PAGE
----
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The Six Sigma Handbook A Complete Guide for Green Belts, Black Belts, and Managers at All Levels Third Edition

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The Six Sigma Handbook A Complete Guide for Green Belts, Black Belts, and Managers at All Levels Third Edition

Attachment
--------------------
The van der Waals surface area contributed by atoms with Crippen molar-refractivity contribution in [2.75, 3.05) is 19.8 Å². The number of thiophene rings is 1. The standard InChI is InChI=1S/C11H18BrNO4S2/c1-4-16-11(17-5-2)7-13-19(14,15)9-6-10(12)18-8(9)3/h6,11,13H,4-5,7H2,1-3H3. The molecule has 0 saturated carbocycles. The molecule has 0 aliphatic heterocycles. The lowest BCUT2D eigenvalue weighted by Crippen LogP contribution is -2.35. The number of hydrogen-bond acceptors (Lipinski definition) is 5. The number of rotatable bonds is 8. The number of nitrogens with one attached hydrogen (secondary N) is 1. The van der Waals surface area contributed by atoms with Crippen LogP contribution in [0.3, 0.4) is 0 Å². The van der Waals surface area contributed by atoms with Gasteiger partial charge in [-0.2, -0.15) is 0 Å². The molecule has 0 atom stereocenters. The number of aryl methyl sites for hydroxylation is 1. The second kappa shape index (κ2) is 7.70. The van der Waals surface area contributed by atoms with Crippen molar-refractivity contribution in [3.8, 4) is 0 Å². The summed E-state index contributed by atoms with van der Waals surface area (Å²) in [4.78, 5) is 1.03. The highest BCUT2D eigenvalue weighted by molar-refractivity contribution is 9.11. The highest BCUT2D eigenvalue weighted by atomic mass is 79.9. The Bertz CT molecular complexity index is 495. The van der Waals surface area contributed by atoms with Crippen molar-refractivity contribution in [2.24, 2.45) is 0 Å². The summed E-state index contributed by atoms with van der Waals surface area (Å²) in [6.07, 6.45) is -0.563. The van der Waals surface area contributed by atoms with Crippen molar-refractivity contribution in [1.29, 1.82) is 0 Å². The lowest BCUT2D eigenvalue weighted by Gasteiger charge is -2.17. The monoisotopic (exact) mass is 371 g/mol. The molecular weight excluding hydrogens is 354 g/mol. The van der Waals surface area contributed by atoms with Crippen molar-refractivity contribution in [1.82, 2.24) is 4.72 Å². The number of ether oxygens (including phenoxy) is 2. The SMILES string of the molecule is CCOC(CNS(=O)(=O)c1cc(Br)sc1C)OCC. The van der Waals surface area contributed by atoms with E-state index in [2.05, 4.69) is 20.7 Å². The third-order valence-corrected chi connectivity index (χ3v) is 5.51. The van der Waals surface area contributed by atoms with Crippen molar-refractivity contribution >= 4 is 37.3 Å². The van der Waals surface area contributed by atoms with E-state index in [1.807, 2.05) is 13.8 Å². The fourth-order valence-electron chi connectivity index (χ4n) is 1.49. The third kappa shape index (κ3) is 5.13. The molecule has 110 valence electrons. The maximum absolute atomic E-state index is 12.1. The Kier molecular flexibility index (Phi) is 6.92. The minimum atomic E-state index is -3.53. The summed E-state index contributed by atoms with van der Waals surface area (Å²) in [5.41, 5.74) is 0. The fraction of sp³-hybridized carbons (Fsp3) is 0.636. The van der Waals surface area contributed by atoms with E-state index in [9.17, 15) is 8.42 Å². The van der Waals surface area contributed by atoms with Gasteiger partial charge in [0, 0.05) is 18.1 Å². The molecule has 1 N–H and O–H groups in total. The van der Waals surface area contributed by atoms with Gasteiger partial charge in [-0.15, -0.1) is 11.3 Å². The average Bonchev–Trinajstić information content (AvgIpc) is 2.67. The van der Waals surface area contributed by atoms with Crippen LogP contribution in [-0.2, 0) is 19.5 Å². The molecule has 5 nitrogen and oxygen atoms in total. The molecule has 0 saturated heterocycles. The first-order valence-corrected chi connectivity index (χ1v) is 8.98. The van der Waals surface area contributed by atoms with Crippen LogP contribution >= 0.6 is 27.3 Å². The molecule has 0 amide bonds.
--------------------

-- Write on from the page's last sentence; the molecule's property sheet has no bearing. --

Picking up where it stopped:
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   The Six Sigma Handbook A Complete Guide for Green Belts, Black Belts, and Managers at All Levels Thomas PyzdekPaul A. Keller Third Edition  New York Chicago San Francisco Lisbon London Madrid Mexico City Milan New Delhi San Juan Seoul Singapore Sydney Toronto  Copyright © 2010, 2003, 2001 by The McGraw-Hill Companies, Inc.. All rights reserved. Except as permitted under theUnited States Copyright Act of 1976, no part of this publication may be reproduced or distributed in any form or by anymeans, or stored in a database or retrieval system, without the prior written permission of the publisher.ISBN: 978-0-07-162337-7MHID: 0-07-162337-XThe material in this eBook also appears in the print version of this title: ISBN: 978-0-07-162338-4, MHID: 0-07-162338-8.All trademarks are trademarks of their respective owners. Rather than put a trademark symbol after every occurrence of atrademarked name, we use names in an editorial fashion only, and to the benefit of the trademark owner, with no intentionof infringement of the trademark. Where such designations appear in this book, they have been printed with initial caps.McGraw-Hill eBooks are available at special quantity discounts to use as premiums and sales promotions, or for use in cor- porate training programs. To contact a representative please e-mail us at bulksales@mcgraw-hill.com.nformation contained in this work has been obtained by The McGraw-Hill Companies, Inc. (“McGraw-Hill”) from sources believed to be reliable. However, neither McGraw-Hill nor its authors guarantee the accuracy or completeness of any infor-mation published herein, and neither McGraw-Hill nor its authors shall be responsible for any errors, omissions, or dam-ages arising out of use of this information. This work is published with the understanding that McGraw-Hill and its authorsare supplying information but are not attempting to render engineering or other professional services. If such servicesare required, the assistance of an appropriate professional should be sought. TERMS OF USEThis is a copyrighted work and The McGraw-Hill Companies, Inc. (“McGraw-Hill”) and its licensors reserve all rights inand to the work. Use of this work is subject to these terms. Except as permitted under the Copyright Act of 1976 and theright to store and retrieve one copy of the work, you may not decompile, disassemble, reverse engineer, reproduce, modify,create derivative works based upon, transmit, distribute, disseminate, sell, publish or sublicense the work or any part of itwithout McGraw-Hill’s prior consent. You may use the work for your own noncommercial and personal use; any other useof the work is strictly prohibited. Your right to use the work may be terminated if you fail to comply with these terms.THE WORK IS PROVIDED “AS IS.” McGRAW-HILL AND ITS LICENSORS MAKE NO GUARANTEES OR WAR-RANTIES AS TO THE ACCURACY, ADEQUACY OR COMPLETENESS OF OR RESULTS TO BE OBTAINED FROMUSING THE WORK, INCLUDING ANY INFORMATION THAT CAN BE ACCESSED THROUGH THE WORK VIAHYPERLINK OR OTHERWISE, AND EXPRESSLY DISCLAIM ANY WARRANTY, EXPRESS OR IMPLIED,INCLUDING BUT NOT LIMITED TO IMPLIED WARRANTIES OF MERCHANTABILITY OR FITNESS FOR A PAR-TICULAR PURPOSE. McGraw-Hill and its licensors do not warrant or guarantee that the functions contained in the work will meet your requirements or that its operation will be uninterrupted or error free. Neither McGraw-Hill nor its licensorsshall be liable to you or anyone else for any inaccuracy, error or omission, regardless of cause, in the work or for any dam-ages resulting therefrom. McGraw-Hill has no responsibility for the content of any information accessed through the work.Under no circumstances shall McGraw-Hill and/or its licensors be liable for any indirect, incidental, special, punitive, con-sequential or similar damages that result from the use of or inability to use the work, even if any of them has been advised of the possibility of such damages. This limitation of liability shall apply to any claim or cause whatsoever whether such claim or cause arises in contract, tort or otherwise.  Contents Preface . . . . . . . . . . . . . . . . . . . . . . . . . . . . . . . . . . . . . . . . . . . . . . . . . . . . . xi  Part I Six Sigma Implementation and Management  1 Building the Responsive Six Sigma Organization . . . . . . . . . . . . . . . 3 What Is Six Sigma? . . . . . . . . . . . . . . . . . . . . . . . . . . . . . . . . . . . . . . . . . . . 3Why Six Sigma? . . . . . . . . . . . . . . . . . . . . . . . . . . . . . . . . . . . . . . . 4The Six Sigma Philosophy . . . . . . . . . . . . . . . . . . . . . . . . . . . . . . . 5The Change Imperative . . . . . . . . . . . . . . . . . . . . . . . . . . . . . . . . . 11Implementing Six Sigma . . . . . . . . . . . . . . . . . . . . . . . . . . . . . . . . . . . . . . 13Timetable . . . . . . . . . . . . . . . . . . . . . . . . . . . . . . . . . . . . . . . . . . . . . 14Infrastructure . . . . . . . . . . . . . . . . . . . . . . . . . . . . . . . . . . . . . . . . . 16Integrating Six Sigma and Related Initiatives . . . . . . . . . . . . . . 32Deployment to the Supply Chain . . . . . . . . . . . . . . . . . . . . . . . . 34Communications and Awareness . . . . . . . . . . . . . . . . . . . . . . . . . 36  2 Recognizing Opportunity . . . . . . . . . . . . . . . . . . . . . . . . . . . . . . . . . . . . 43 Becoming a Customer and Market-Driven Enterprise . . . . . . . . . . . . . 44Elements of the Transformed Organization . . . . . . . . . . . . . . . . 46Strategies for Communicating with Customers and Employees . . . . . . . . . . . . . . . . . . . . . . . . . . . . 48Survey Development Case Study   . . . . . . . . . . . . . . . . . . . . . . . . 52Calculating the Value of Customer Retention . . . . . . . . . . . . . . 58Customer Expectations, Priorities, Needs, and “Voice” . . . . . . . . . . . . 60Quality Function Deployment . . . . . . . . . . . . . . . . . . . . . . . . . . . 61The Six Sigma Process Enterprise . . . . . . . . . . . . . . . . . . . . . . . . . . . . . . 65The Source of Conflict . . . . . . . . . . . . . . . . . . . . . . . . . . . . . . . . . . 67A Resolution to the Conflict . . . . . . . . . . . . . . . . . . . . . . . . . . . . . 67Six Sigma and the Process Enterprise . . . . . . . . . . . . . . . . . . . . . 70Linking Six Sigma Projects to Strategies . . . . . . . . . . . . . . . . . . . . . . . . . 71The Strategy Deployment Matrix . . . . . . . . . . . . . . . . . . . . . . . . . 71Deploying Differentiators to Operations . . . . . . . . . . . . . . . . . . 74Deploying Operations Plans to Projects . . . . . . . . . . . . . . . . . . . 75Interpretation . . . . . . . . . . . . . . . . . . . . . . . . . . . . . . . . . . . . . . . . . 76Linking Customer Demands to Budgets . . . . . . . . . . . . . . . . . . . 77Structured Decision-Making . . . . . . . . . . . . . . . . . . . . . . . . . . . . . 77 iii   3 Data-Driven Management . . . . . . . . . . . . . . . . . . . . . . . . . . . . . . . . . . . . 87 Attributes of Good Metrics . . . . . . . . . . . . . . . . . . . . . . . . . . . . . . . . . . . . 87The Balanced Scorecard . . . . . . . . . . . . . . . . . . . . . . . . . . . . . . . . . . . . . . . 89Measuring Causes and Effects . . . . . . . . . . . . . . . . . . . . . . . . . . . 90Customer Perspective . . . . . . . . . . . . . . . . . . . . . . . . . . . . . . . . . . 92Internal Process Perspective . . . . . . . . . . . . . . . . . . . . . . . . . . . . . 94Innovation and Learning Perspective . . . . . . . . . . . . . . . . . . . . . 95Financial Perspective . . . . . . . . . . . . . . . . . . . . . . . . . . . . . . . . . . . 95Cost of Poor Quality . . . . . . . . . . . . . . . . . . . . . . . . . . . . . . . . . . . . . . . . . . 97Cost of Quality Examples . . . . . . . . . . . . . . . . . . . . . . . . . . . . . . . 99Strategy Deployment Plan . . . . . . . . . . . . . . . . . . . . . . . . . . . . . . . . . . . . 102Dashboard Design . . . . . . . . . . . . . . . . . . . . . . . . . . . . . . . . . . . . . . . . . . . 105Information Systems Requirements . . . . . . . . . . . . . . . . . . . . . . . . . . . . . 107Integrating Six Sigma with Other Information Systems Technologies . . . . . . . . . . . . . . . . . . . . . . . . . . . . . . . . 108Data Warehousing . . . . . . . . . . . . . . . . . . . . . . . . . . . . . . . . . . . . . 108OLAP . . . . . . . . . . . . . . . . . . . . . . . . . . . . . . . . . . . . . . . . . . . . . . . . 110Data Mining . . . . . . . . . . . . . . . . . . . . . . . . . . . . . . . . . . . . . . . . . . . 110OLAP, Data Mining, and Six Sigma . . . . . . . . . . . . . . . . . . . . . . . 112Benchmarking . . . . . . . . . . . . . . . . . . . . . . . . . . . . . . . . . . . . . . . . . . . . . . . 112The Benchmarking Process . . . . . . . . . . . . . . . . . . . . . . . . . . . . . . 112Getting Started with Benchmarking . . . . . . . . . . . . . . . . . . . . . . 113Why Benchmarking Efforts Fail . . . . . . . . . . . . . . . . . . . . . . . . . . 114The Benefits of Benchmarking . . . . . . . . . . . . . . . . . . . . . . . . . . . 116Some Dangers of Benchmarking . . . . . . . . . . . . . . . . . . . . . . . . . 116  4 Maximizing Resources . . . . . . . . . . . . . . . . . . . . . . . . . . . . . . . . . . . . . . . 117 Choosing the Right Projects . . . . . . . . . . . . . . . . . . . . . . . . . . . . . . . . . . . 117Types of Projects . . . . . . . . . . . . . . . . . . . . . . . . . . . . . . . . . . . . . . . 117Analyzing Project Candidates . . . . . . . . . . . . . . . . . . . . . . . . . . . 118Using Pareto Analysis to Identify Six Sigma Project Candidates . . . . . . . . . . . . . . . . . . . . . . . . . . 125Throughput-Based Project Selection . . . . . . . . . . . . . . . . . . . . . . 127Ongoing Management Support . . . . . . . . . . . . . . . . . . . . . . . . . . . . . . . . 133Internal Roadblocks . . . . . . . . . . . . . . . . . . . . . . . . . . . . . . . . . . . . 133External Roadblocks . . . . . . . . . . . . . . . . . . . . . . . . . . . . . . . . . . . . 134Individual Barriers to Change . . . . . . . . . . . . . . . . . . . . . . . . . . . 134Ineffective Management Support Strategies . . . . . . . . . . . . . . . 135Effective Management Support Strategies . . . . . . . . . . . . . . . . . 136Cross-Functional Collaboration . . . . . . . . . . . . . . . . . . . . . . . . . . 136Tracking Six Sigma Project Results . . . . . . . . . . . . . . . . . . . . . . . . . . . . . 137Financial Results Validation . . . . . . . . . . . . . . . . . . . . . . . . . . . . . 138Team Performance Evaluation . . . . . . . . . . . . . . . . . . . . . . . . . . . 139Team Recognition and Reward . . . . . . . . . . . . . . . . . . . . . . . . . . . 141Lessons-Learned Capture and Replication . . . . . . . . . . . . . . . . . 143 iv  Contents